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FINANCE PORTFOLIO COMMITTEE
31 August 2001
PROVINCIAL TAX REGULATION BILL: DELIBERATIONS
CHAIRPERSON: Ms Hogan
Documents handed out:
Provincial Tax Regulation Bill [B51-2001] at www.treasury.gov.za
Representatives of National Treasury reported to the Committee on three matters: the definition of the term 'regulate', the types of taxes provinces could impose, the distinction between a user charge and a levy. The proposed amendments of the Democratic Party were presented.
Meaning of 'regulate'
Mr Katla (Treasury) said that he had canvassed the views of experts in relation to the meaning of 'regulate'. One of the experts, Prof. Christina Murray, was of the opinion that one cannot regulate the taxation powers of parliament through one piece of legislation. She emphasised that one has to ensure that the two-tier legislation was broadly managing the province to ensure the coherence of the national tax system. It is important that the two-tier legislation is not an authorising tool.
Mr Katla said that more consultation was needed around this point and that in two weeks the Department's proposed amendments will be ready. At that time the changes that has been made will be explained to the Committee.
Ms Hogan referred to the Constitutional Court case and wanted to know what the term 'underpin' meant. In that case it was said that national legislation could not underpin the provinces' taxing power.
Mr Katla said that looking at the opinion of Adv Heunis (SC), he would consider the rate band to underpin the tax power of a province. It was however the view of the department as well as other experts that it was not so. But the department would get back to the committee on this.
Democratic Party proposed amendments to the Bill
Mr Andrew (DP) went through his party's proposals. He said that to regulate the taxing powers of provinces he used the following principles.
- The province must think through the tax they wish to impose
- The National Minister and other provinces must be given an opportunity to look at what is proposed and to see if it materially or unreasonably prejudices the national economy or the economic activity across provincial borders.
- If the province wants to go ahead with the new tax then the Minister can either consent to it or withhold his consent. The consent cannot be withheld unreasonably. He must apply his mind to see if the proposed tax is in compliance with the Constitution.
This proposal does not involve Parliament voting on a new proposed tax.
The changes he suggests are the following:
Clause 1 - The ambiguity of the definition of provincial tax needs to be attended to. A rewording is needed to make it clearer.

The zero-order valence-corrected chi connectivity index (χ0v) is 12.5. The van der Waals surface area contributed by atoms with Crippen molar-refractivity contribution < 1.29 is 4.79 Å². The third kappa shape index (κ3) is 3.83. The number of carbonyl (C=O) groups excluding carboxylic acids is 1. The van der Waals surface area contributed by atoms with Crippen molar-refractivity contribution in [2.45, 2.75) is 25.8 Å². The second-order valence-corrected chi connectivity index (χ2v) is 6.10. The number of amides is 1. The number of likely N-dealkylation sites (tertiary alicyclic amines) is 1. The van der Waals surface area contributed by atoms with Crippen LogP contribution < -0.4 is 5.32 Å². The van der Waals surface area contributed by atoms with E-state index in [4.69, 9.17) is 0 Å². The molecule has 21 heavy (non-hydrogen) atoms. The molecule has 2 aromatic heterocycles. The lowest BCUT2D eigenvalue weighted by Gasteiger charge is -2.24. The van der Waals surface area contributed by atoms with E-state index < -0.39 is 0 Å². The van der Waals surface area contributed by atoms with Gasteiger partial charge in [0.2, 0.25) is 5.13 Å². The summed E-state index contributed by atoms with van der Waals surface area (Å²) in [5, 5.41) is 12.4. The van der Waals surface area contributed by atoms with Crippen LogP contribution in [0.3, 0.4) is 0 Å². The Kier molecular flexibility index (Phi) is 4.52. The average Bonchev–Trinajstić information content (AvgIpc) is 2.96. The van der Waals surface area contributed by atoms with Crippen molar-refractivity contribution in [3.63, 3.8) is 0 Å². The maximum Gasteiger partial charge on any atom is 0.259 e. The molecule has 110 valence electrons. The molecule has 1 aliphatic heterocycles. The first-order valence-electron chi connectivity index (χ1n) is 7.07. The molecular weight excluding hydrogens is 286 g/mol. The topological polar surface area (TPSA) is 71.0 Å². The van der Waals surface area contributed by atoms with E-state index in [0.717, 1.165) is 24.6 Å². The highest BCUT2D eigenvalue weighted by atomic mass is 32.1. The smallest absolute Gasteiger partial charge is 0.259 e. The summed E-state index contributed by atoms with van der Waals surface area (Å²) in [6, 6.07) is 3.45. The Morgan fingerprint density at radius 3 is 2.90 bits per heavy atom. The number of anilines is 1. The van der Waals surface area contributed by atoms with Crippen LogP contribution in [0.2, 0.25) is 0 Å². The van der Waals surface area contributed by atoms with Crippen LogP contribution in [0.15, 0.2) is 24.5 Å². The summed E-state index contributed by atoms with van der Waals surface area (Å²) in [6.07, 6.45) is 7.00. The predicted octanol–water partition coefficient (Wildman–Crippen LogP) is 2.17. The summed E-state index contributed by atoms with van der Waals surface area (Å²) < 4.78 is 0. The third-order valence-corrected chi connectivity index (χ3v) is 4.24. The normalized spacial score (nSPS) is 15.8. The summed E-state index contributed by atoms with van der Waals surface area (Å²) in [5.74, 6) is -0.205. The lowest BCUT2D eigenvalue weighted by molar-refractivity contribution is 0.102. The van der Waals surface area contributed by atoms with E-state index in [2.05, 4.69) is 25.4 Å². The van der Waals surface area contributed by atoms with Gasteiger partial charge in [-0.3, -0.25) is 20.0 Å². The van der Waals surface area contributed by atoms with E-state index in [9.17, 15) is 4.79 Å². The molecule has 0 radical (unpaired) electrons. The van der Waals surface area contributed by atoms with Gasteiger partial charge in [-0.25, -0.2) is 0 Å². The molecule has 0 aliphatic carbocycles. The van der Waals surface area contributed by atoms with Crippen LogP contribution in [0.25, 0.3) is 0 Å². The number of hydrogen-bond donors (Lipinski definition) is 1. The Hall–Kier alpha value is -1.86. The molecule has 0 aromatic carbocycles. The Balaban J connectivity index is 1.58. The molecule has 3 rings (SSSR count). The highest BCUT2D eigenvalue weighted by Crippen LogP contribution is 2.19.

Clause 2 - Either delete this clause because it is in the Constitution. If it is retained, the 'or' in line 22 must be changed to 'and' to be in line with the Constitution.
Clause 3 - In subclause 1 it was proposed that the province must not only submit particulars to the Minister but also to the Budget Council and the Financial and Fiscal Commission.
3 (2)(d)(i) - There is no need for the province to submit a quarterly report - it should be changed to annually. Not even national government submits quarterly reports and even they struggle with producing a yearly report.
3 (2)(e) - The consultation mechanism set up by this clause is unnecessary because it is provided for elsewhere.
It is proposed that Clauses 3(3) - 3(7) with the exception of 3(5) be deleted and replaced with:
- that the Minister, members of the Budget Council and the FFC will have 60 days to hold discussions and submit comments on the proposed provincial tax.
-The province will then have 60 days to withdraw or amend its proposal. Or retain it in its original form.
- The Minister must then within 30 days give or withhold his consent to the proposal, provided that the consent is not unreasonably withheld.
Clause 4 - Sub 1 must be deleted because 3(2)(c) read with 4(2) already deals with the content of 4(1).
Clause 5 - 5(2) must be amended to read that if the provinces want to increase a tax by more than 20% in one year or if they want to increase it by more than 50% than in the year it was originally introduced, then that province must go through the process of 3(2).
This is an attempt to prevent provinces from going through the process in 3(2) each time they make an adjustment.
5(3) must be deleted.
Clause 6(a) must be deleted because the regulations must not be made in terms of this Bill.
Ms Hogan wanted to confirm that Mr Andrew (DP) meant that the regulating of the provincial tax power should rather be a matter of process than 2-tier legislation.
Mr Andrew (DP) said that this was correct.
Ms Hogan said that Mr Andrew gives no guidelines on how the Minister must apply his mind and therefore the process is open to abuse. Also the Constitution says that an Act of Parliament must regulate the provinces' power. Thus one comes back to the same point in needing to understand what 'regulate' means.